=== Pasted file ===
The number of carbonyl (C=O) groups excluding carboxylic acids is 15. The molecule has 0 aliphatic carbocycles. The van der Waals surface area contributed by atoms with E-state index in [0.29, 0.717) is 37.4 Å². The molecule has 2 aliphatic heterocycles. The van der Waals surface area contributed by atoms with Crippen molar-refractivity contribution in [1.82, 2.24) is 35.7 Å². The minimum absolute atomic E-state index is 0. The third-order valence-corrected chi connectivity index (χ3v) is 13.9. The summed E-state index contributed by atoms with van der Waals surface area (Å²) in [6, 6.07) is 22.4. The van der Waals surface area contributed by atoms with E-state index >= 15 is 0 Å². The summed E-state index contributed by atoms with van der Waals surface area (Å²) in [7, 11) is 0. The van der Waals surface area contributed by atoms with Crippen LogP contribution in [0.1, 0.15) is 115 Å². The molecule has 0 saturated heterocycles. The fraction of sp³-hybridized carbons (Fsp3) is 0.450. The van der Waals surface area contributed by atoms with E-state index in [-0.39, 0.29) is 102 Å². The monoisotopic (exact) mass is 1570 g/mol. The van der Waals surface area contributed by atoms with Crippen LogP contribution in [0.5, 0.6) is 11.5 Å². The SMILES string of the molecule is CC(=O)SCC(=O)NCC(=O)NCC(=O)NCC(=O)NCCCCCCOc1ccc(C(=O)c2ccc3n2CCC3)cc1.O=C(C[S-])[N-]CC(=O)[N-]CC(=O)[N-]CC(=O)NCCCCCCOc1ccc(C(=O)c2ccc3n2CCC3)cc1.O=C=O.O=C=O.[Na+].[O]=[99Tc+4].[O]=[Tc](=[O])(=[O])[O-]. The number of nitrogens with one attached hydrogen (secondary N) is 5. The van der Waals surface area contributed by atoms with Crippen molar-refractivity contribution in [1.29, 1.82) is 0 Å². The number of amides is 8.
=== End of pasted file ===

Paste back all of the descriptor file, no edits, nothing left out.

The number of carbonyl (C=O) groups excluding carboxylic acids is 15. The molecule has 0 aliphatic carbocycles. The van der Waals surface area contributed by atoms with E-state index in [0.29, 0.717) is 37.4 Å². The molecule has 2 aliphatic heterocycles. The van der Waals surface area contributed by atoms with Crippen molar-refractivity contribution in [1.82, 2.24) is 35.7 Å². The minimum absolute atomic E-state index is 0. The third-order valence-corrected chi connectivity index (χ3v) is 13.9. The summed E-state index contributed by atoms with van der Waals surface area (Å²) in [6, 6.07) is 22.4. The van der Waals surface area contributed by atoms with E-state index >= 15 is 0 Å². The summed E-state index contributed by atoms with van der Waals surface area (Å²) in [7, 11) is 0. The van der Waals surface area contributed by atoms with Crippen LogP contribution in [0.1, 0.15) is 115 Å². The molecule has 0 saturated heterocycles. The fraction of sp³-hybridized carbons (Fsp3) is 0.450. The van der Waals surface area contributed by atoms with E-state index in [-0.39, 0.29) is 102 Å². The monoisotopic (exact) mass is 1570 g/mol. The van der Waals surface area contributed by atoms with Crippen LogP contribution in [0.5, 0.6) is 11.5 Å². The SMILES string of the molecule is CC(=O)SCC(=O)NCC(=O)NCC(=O)NCC(=O)NCCCCCCOc1ccc(C(=O)c2ccc3n2CCC3)cc1.O=C(C[S-])[N-]CC(=O)[N-]CC(=O)[N-]CC(=O)NCCCCCCOc1ccc(C(=O)c2ccc3n2CCC3)cc1.O=C=O.O=C=O.[Na+].[O]=[99Tc+4].[O]=[Tc](=[O])(=[O])[O-]. The number of nitrogens with one attached hydrogen (secondary N) is 5. The van der Waals surface area contributed by atoms with Crippen molar-refractivity contribution in [1.29, 1.82) is 0 Å². The number of amides is 8.